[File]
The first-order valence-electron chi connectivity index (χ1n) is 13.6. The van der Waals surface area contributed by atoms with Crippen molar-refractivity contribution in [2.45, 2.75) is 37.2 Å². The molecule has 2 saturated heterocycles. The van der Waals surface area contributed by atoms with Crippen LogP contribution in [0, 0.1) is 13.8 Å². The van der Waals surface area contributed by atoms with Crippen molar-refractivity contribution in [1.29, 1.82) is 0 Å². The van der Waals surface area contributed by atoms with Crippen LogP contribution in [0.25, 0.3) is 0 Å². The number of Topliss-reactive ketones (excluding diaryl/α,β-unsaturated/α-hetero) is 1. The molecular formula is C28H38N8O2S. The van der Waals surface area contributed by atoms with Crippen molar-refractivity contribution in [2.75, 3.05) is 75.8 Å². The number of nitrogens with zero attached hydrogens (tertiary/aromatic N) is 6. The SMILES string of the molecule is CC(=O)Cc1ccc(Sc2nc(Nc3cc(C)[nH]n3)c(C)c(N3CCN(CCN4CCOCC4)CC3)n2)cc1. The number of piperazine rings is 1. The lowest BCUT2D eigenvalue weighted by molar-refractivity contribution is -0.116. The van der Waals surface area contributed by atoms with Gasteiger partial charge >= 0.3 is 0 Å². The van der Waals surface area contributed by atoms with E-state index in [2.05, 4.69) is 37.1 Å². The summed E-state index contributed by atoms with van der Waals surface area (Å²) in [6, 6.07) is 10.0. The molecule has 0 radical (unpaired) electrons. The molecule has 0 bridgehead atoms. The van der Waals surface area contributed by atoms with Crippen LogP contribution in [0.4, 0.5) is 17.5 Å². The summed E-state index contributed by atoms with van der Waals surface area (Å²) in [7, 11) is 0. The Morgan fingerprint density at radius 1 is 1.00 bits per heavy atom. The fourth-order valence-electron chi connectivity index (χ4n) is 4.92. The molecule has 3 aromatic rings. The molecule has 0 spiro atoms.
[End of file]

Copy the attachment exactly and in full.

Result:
The first-order valence-electron chi connectivity index (χ1n) is 13.6. The van der Waals surface area contributed by atoms with Crippen molar-refractivity contribution in [2.45, 2.75) is 37.2 Å². The molecule has 2 saturated heterocycles. The van der Waals surface area contributed by atoms with Crippen LogP contribution in [0, 0.1) is 13.8 Å². The van der Waals surface area contributed by atoms with Crippen molar-refractivity contribution in [1.29, 1.82) is 0 Å². The van der Waals surface area contributed by atoms with Crippen LogP contribution in [0.25, 0.3) is 0 Å². The number of Topliss-reactive ketones (excluding diaryl/α,β-unsaturated/α-hetero) is 1. The molecular formula is C28H38N8O2S. The van der Waals surface area contributed by atoms with Crippen molar-refractivity contribution in [2.75, 3.05) is 75.8 Å². The number of nitrogens with zero attached hydrogens (tertiary/aromatic N) is 6. The SMILES string of the molecule is CC(=O)Cc1ccc(Sc2nc(Nc3cc(C)[nH]n3)c(C)c(N3CCN(CCN4CCOCC4)CC3)n2)cc1. The number of piperazine rings is 1. The lowest BCUT2D eigenvalue weighted by molar-refractivity contribution is -0.116. The van der Waals surface area contributed by atoms with Gasteiger partial charge >= 0.3 is 0 Å². The van der Waals surface area contributed by atoms with E-state index in [2.05, 4.69) is 37.1 Å². The summed E-state index contributed by atoms with van der Waals surface area (Å²) in [6, 6.07) is 10.0. The molecule has 0 radical (unpaired) electrons. The molecule has 0 bridgehead atoms. The van der Waals surface area contributed by atoms with Crippen LogP contribution in [0.4, 0.5) is 17.5 Å². The summed E-state index contributed by atoms with van der Waals surface area (Å²) in [7, 11) is 0. The Morgan fingerprint density at radius 1 is 1.00 bits per heavy atom. The fourth-order valence-electron chi connectivity index (χ4n) is 4.92. The molecule has 3 aromatic rings. The molecule has 0 spiro atoms.